The American Disabilities Act (ADA) was signed into law in 1990, and prohibits discrimination based on disability. Since the ADA defines visual impairment as a disability, businesses are legally required to install signage that can be easily located and read (visually or through braille/tactile touch) by individuals with visual or other sensory disabilities. Below, we highlight what your business needs to know about ADA compliance signs.
What Signs Must be ADA Compliant?
Per section 216.2 of the ADA, all interior spaces or rooms where a sign is not likely to change over the course of time must be ADA compliant with respect to labels, names or designations. In addition, ADA compliant signs must be installed next to each door inside a stairwell and elevator, and they should identify both the floor level and exit level.
What Signs are Exempt from ADA Compliance?
Building addresses, building directories, advertising signs, business logos, business names, parking signs, and temporary signs (those in use for 7 days or less) do not need to be ADA compliant. Also, rooms that do not serve a permanent function do not need to have ADA compliant signs.
What are the Key Design Requirements for ADA Compliant Signs?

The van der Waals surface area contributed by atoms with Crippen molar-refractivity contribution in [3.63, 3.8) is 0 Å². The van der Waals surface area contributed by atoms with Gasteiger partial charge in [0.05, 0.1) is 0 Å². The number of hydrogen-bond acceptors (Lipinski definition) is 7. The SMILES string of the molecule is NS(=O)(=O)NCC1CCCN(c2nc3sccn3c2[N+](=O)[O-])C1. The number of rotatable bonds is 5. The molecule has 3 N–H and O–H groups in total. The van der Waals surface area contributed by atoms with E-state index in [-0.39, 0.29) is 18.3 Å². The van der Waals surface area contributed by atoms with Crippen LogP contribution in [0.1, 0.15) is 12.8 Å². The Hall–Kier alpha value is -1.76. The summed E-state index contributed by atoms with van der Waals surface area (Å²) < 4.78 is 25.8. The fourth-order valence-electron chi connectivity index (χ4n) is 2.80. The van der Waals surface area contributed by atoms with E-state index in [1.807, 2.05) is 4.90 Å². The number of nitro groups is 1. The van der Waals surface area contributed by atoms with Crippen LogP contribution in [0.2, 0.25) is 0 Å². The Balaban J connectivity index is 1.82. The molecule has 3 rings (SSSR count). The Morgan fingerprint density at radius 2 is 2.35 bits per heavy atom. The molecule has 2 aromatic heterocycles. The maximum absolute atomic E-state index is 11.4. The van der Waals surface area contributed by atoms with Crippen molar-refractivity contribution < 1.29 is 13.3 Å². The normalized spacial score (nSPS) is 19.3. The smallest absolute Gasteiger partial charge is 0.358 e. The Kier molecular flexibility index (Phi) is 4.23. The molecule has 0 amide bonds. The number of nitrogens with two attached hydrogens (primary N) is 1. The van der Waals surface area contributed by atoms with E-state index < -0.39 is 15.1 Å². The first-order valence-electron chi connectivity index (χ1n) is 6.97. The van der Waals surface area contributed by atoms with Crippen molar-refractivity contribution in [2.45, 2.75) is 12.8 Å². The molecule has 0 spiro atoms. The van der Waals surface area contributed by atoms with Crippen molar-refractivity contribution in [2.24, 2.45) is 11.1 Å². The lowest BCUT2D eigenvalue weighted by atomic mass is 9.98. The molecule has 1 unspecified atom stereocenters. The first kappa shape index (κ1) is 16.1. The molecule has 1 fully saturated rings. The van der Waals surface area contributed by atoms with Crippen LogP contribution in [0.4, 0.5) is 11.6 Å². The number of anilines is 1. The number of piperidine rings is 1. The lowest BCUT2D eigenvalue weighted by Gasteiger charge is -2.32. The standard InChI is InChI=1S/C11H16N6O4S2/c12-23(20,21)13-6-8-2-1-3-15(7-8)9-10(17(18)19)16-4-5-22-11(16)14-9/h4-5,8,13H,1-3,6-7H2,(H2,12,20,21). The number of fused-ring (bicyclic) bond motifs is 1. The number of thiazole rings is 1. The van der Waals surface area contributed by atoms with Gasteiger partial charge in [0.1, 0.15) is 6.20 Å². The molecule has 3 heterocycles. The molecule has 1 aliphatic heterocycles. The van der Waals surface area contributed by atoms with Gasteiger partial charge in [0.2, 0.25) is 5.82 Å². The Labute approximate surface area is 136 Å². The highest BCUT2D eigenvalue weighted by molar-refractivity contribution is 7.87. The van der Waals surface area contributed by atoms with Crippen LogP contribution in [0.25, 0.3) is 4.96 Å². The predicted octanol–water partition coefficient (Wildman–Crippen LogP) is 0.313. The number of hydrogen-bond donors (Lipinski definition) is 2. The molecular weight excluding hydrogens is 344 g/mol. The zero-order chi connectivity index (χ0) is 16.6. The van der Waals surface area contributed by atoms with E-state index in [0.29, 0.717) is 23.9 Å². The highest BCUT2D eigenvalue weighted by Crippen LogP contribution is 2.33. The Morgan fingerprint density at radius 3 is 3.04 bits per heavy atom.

The key design requirements for ADA compliant signs are as follows
- All applicable signs must include lower case braille letters, which also must be domed and rounded.
- All applicable signs must include uppercase tactile letters.
- All applicable signs must feature high-contrasting colors to enhance readability.
- All applicable signs must use sans serif fonts.
- All applicable signs must include spacing of 1/8” between adjoining characters.
- All applicable door signs must be installed next to the door they pertain to.
- All applicable permanent signs must be mounted between 48” and 60” off the ground.
- All applicable signs must have non-glare backgrounds and characters (the exceptions are traffic signs and reflective parking signs).
- All applicable signs must display four universal accessibility symbols: a wheelchair (indicating mobility); an ear (indicating that an assistive listening device is available); a keyboard (indicating that a text telephone is available); a phone with sound waves (indicating that volume control is available).
Who Enforces ADA Compliance?
ADA compliance is enforced by the Department of Justice, and enforcement activity is carried out by local code inspectors. The penalties for non-compliance are severe and be as high as $50,000 for a first offense. It can also lead to costly and lasting reputation damage.
How to Get ADA Compliant Signs
At the Landmark Sign Company, we fully understand the detailed requirements for different ADA signs (indoor and outdoor), and will ensure that your business is both complying with the law, as well as properly serving and informing your visually impaired customers, employees and other visitors. Contact us today for your free consultation.